Why the end may be near for bitcoin, but just maybe

The rise has been breathless: From a recent low of $3,226 on Sept.14, bitcoin pushed past $17,000 on Thursday, an incredible gain of more than 400 percent in less than three months.

Is this a massive bubble? The consensus seems to be "yes -- but the technology will last" with parallels to the dot-com bubble. Sure, Pets.com isn't around anymore. But Amazon (AMZN) survived and prospered, and CEO Jeff Bezos is now the world's richest man. 

The latest cryptocurrency excitement seems to stem from word that institutional investors are on the verge of joining in on the bitcoin craze. The Chicago Mercantile Exchange and the Chicago Board Options Exchange both plan to start trading in bitcoin futures later this month. Yet, I can't help but fear a nasty end. 

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Regulators seem spooked, with South Korea's prime minister fearing "serious pathological phenomena," while the UK plans a crackdown by forcing users to disclose their identities. Russia and China have already leaned against the trend. And in the US, the IRS won a case against Coinbase -- a popular cryptocurrency exchange -- to disclose user information amid a wide gap between the number of bitcoin traders and the number reporting gains for tax purposes. 

As prices rise and unsophisticated investors get caught in the whirlwind and present a growing risk to financial system stability, officials are growing nervous. 

The financial system is concerned as well. A number of large Wall Street banks fear that futures trading will be too volatile, potentially undermining exchange stability. And some retailers are balking. For instance, online game platform Steam no longer accepts bitcoin as payment. 

The specter of fraud also lingers, with no legal recourse for those robbed because of the anonymous, decentralized nature of the beast. The irony of that is: "It's not a bug, it's a feature." Bitcoin is so easily swiped by hackers, whether it's the Mt. Gox bankruptcy in 2014 or the $31 million hack of the Tether Treasury in November or Wednesday's $62 million hack of Nice Hash.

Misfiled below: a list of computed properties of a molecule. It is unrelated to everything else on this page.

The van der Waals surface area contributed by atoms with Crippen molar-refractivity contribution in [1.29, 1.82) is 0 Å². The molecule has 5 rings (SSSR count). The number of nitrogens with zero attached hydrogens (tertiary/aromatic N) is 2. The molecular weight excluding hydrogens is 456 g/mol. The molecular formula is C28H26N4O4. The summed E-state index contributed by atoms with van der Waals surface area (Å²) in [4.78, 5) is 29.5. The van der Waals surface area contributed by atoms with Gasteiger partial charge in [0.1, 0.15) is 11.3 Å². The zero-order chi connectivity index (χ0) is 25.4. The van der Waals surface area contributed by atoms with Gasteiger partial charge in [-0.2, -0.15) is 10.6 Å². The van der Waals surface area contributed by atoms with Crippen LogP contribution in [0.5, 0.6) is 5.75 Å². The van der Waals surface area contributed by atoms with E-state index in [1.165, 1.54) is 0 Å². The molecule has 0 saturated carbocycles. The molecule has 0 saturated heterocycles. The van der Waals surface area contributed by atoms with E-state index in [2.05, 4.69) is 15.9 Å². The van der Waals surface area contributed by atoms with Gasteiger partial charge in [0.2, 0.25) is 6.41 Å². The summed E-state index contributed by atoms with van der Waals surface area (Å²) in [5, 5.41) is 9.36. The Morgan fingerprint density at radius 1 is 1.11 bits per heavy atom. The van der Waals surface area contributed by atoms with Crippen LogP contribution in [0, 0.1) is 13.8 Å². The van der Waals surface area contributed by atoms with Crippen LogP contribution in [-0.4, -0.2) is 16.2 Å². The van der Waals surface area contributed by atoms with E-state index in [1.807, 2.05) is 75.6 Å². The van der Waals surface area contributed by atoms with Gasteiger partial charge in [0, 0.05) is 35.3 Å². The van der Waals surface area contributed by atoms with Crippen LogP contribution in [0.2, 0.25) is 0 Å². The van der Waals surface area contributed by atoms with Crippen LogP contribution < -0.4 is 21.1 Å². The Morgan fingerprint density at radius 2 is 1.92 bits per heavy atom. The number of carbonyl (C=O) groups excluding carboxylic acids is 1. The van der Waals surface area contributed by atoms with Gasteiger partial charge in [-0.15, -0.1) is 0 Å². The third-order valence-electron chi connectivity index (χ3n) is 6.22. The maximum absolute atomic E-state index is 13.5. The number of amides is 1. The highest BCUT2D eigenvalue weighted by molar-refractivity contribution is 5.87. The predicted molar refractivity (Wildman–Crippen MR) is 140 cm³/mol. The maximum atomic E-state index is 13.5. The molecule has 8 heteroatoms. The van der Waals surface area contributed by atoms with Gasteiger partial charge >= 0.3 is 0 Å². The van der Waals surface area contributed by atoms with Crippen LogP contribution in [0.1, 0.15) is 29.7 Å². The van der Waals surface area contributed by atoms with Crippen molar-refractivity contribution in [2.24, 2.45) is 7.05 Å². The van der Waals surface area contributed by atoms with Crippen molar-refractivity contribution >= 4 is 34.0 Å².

Also, that anonymity attracts the ire of policymakers given its cyber-libertarian roots. 

Could these vulnerabilities -- to cybertheft and a regulatory crackdown -- be what ultimately pops this bubble?

Other issues concern bitcoin's "application layer," which make it unsuitable for small transactions because of processing delays -- a far cry from the speedy response of existing card processors like Visa (V). This is the reason behind the "hard fork" with Bitcoin Cash, the rise of alternatives like Ethereum and ongoing efforts to make bitcoin a more efficient means of wealth transfer -- which, after all, was its original intended purpose. 

The competition is heating up as well. Services like Apple Pay's messaging functionality and Venmo are moving "cash" into the digital age with the protections consumers expect from the regulated financial system. Plus, since these are backed by the dollar (which is legal tender), there are no tax implications, unlike with every bitcoin transaction. 

Still, the bitcoin bulls have a strong case, obviously. Mainly, that bitcoin has built-in scarcity with the supply never able to exceed the predetermined cap. And it's the antithesis of this era of aggressive central bank-based cheap-money stimulus. Tax avoidance has also played a role. And bitcoin has first-mover advantage among cryptocurrencies, lending liquidity and marketing benefits other "alt" coins don't enjoy. 

But when my wife's hairdresser touts her bitcoin winnings -- having gotten in on the action over Thanksgiving despite not fully understanding what bitcoin is -- I can't help but think the end is near.

  • Anthony Mirhaydari

    Anthony Mirhaydari is founder of the Edge , an investment advisory newsletter, and Edge Pro, options newsletter. Previously, he was a markets columnist for MSN Money; a senior research analyst with Markman Capital Insight, a money management firm; and an analyst with Moss Adams focusing on the financial services industry.